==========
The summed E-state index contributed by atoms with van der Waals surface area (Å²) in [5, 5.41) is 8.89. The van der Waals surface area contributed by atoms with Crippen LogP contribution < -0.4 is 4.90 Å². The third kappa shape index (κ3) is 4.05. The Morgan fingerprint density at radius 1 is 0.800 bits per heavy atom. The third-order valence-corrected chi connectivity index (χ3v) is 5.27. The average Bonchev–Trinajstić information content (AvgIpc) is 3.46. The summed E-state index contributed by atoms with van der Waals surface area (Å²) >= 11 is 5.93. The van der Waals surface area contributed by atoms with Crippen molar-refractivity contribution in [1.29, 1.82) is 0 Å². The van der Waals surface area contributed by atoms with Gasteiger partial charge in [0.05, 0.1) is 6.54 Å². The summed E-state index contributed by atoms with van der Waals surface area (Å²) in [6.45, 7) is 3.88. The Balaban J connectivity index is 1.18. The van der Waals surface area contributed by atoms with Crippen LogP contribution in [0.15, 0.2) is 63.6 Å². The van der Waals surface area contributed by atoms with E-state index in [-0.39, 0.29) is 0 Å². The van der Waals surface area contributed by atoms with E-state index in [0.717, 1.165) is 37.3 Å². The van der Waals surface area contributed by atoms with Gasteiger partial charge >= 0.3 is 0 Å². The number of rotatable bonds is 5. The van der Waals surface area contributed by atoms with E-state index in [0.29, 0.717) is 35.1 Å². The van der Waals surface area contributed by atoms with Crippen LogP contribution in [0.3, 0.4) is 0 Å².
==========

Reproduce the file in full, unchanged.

The summed E-state index contributed by atoms with van der Waals surface area (Å²) in [5, 5.41) is 8.89. The van der Waals surface area contributed by atoms with Crippen LogP contribution < -0.4 is 4.90 Å². The third kappa shape index (κ3) is 4.05. The Morgan fingerprint density at radius 1 is 0.800 bits per heavy atom. The third-order valence-corrected chi connectivity index (χ3v) is 5.27. The average Bonchev–Trinajstić information content (AvgIpc) is 3.46. The summed E-state index contributed by atoms with van der Waals surface area (Å²) >= 11 is 5.93. The van der Waals surface area contributed by atoms with Crippen molar-refractivity contribution in [1.29, 1.82) is 0 Å². The van der Waals surface area contributed by atoms with Gasteiger partial charge in [0.05, 0.1) is 6.54 Å². The summed E-state index contributed by atoms with van der Waals surface area (Å²) in [6.45, 7) is 3.88. The Balaban J connectivity index is 1.18. The van der Waals surface area contributed by atoms with Crippen LogP contribution in [0.15, 0.2) is 63.6 Å². The van der Waals surface area contributed by atoms with E-state index in [-0.39, 0.29) is 0 Å². The van der Waals surface area contributed by atoms with E-state index in [0.717, 1.165) is 37.3 Å². The van der Waals surface area contributed by atoms with Gasteiger partial charge >= 0.3 is 0 Å². The number of rotatable bonds is 5. The van der Waals surface area contributed by atoms with E-state index in [0.29, 0.717) is 35.1 Å². The van der Waals surface area contributed by atoms with Crippen LogP contribution in [0.3, 0.4) is 0 Å².